The Tigers, meanwhile, have lost 42 players to the portal over the past four cycles, including 12 after the 2022 and 11 after the 2023 season. The latter group included starters such as receiver Beaux Collins (Notre Dame) and safety Andrew Mukuba (Texas) as well as underclassmen such as cornerback Toriano Pride (Missouri), defensive end David Ojiegbe (Pitt) and offensive tackle Zack Owens (Colorado).

That was a significant a change from past years, when Clemson would generally lose a number of veteran depth players and/or graduates. Swinney had touted the fact the Tigers hadn’t lost a starter to the portal as recently as last summer.

Contrary to popular belief, Swinney said Clemson heavily factors the transfer portal into its roster construction every year. At various points following the 2023 season, he’s openly volunteered that Clemson considered adding portal players at receiver, linebacker, defensive end and center.

But at each position, he said, Swinney and his assistant coaches have overwhelmingly agreed to stick with the players they already have on their roster and/or pursue more high school players — or, in the case of the aforementioned offensive linemen, swing and miss on landing a few transfers.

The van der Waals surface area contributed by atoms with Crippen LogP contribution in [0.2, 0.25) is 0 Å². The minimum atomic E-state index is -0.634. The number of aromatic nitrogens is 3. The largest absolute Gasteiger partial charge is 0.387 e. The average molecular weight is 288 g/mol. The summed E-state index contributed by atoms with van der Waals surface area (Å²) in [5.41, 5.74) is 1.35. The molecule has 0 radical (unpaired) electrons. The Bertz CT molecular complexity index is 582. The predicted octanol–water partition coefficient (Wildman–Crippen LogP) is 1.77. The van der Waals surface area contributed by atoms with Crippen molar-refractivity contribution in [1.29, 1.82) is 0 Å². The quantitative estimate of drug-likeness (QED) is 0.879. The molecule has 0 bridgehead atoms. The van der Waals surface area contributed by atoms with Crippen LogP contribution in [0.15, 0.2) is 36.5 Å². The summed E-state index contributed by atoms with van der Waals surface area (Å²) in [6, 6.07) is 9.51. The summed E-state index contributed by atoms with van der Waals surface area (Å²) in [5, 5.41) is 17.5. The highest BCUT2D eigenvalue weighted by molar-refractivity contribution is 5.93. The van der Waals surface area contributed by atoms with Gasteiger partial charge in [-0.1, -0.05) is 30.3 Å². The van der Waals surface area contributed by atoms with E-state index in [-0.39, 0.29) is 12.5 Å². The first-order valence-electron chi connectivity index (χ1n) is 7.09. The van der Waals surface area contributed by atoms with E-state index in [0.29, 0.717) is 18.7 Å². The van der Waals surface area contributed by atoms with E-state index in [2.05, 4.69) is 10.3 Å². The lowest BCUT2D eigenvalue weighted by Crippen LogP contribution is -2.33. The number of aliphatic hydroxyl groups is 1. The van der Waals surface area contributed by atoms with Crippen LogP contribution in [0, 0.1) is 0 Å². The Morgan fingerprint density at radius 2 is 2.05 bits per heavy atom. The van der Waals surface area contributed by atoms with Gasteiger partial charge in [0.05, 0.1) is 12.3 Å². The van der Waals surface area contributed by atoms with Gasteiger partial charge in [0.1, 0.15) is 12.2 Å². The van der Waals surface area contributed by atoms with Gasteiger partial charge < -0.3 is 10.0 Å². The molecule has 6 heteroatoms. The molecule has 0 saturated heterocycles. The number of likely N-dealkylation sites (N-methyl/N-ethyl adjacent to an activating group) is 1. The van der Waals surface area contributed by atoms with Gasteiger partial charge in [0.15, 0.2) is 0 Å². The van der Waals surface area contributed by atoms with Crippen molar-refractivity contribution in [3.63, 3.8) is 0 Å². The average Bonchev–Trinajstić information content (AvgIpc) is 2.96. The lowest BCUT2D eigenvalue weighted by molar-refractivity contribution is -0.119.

“We love Avieon Terrell,” Swinney said, using Clemson’s cornerback position as an example. “We love Shelton Lewis. We love Jeadyn Lukus. We love Corian Gipson. Boom, boom, boom. All these guys we signed. … If you go get a guy, somebody’s leaving. So you gotta be willing to give something up. You can’t just keep adding, you know? There’s a give and take.”

There’s also an early proving ground for Swinney’s declaration that Clemson, which finished No. 20 in the final AP Top 25 poll after a five-game winning streak, is still among the sport’s elite.

The Tigers open the season against a star-studded Georgia team in Atlanta’s Mercedes-Benz Stadium on Aug. 31, and the result of that Week 1 game might as well be a final referendum on Swinney’s transfer portal comments from last week.

“There’s a lot of people that talk about that, but we just do what we think is best for Clemson,” Swinney said on SiriusXM. “If that’s sometimes the same as what other people do, great. If it’s different, then it’s different. But we’re not afraid to be unique and do things the way we think is best for us at Clemson and for our team.”

For better or for worse.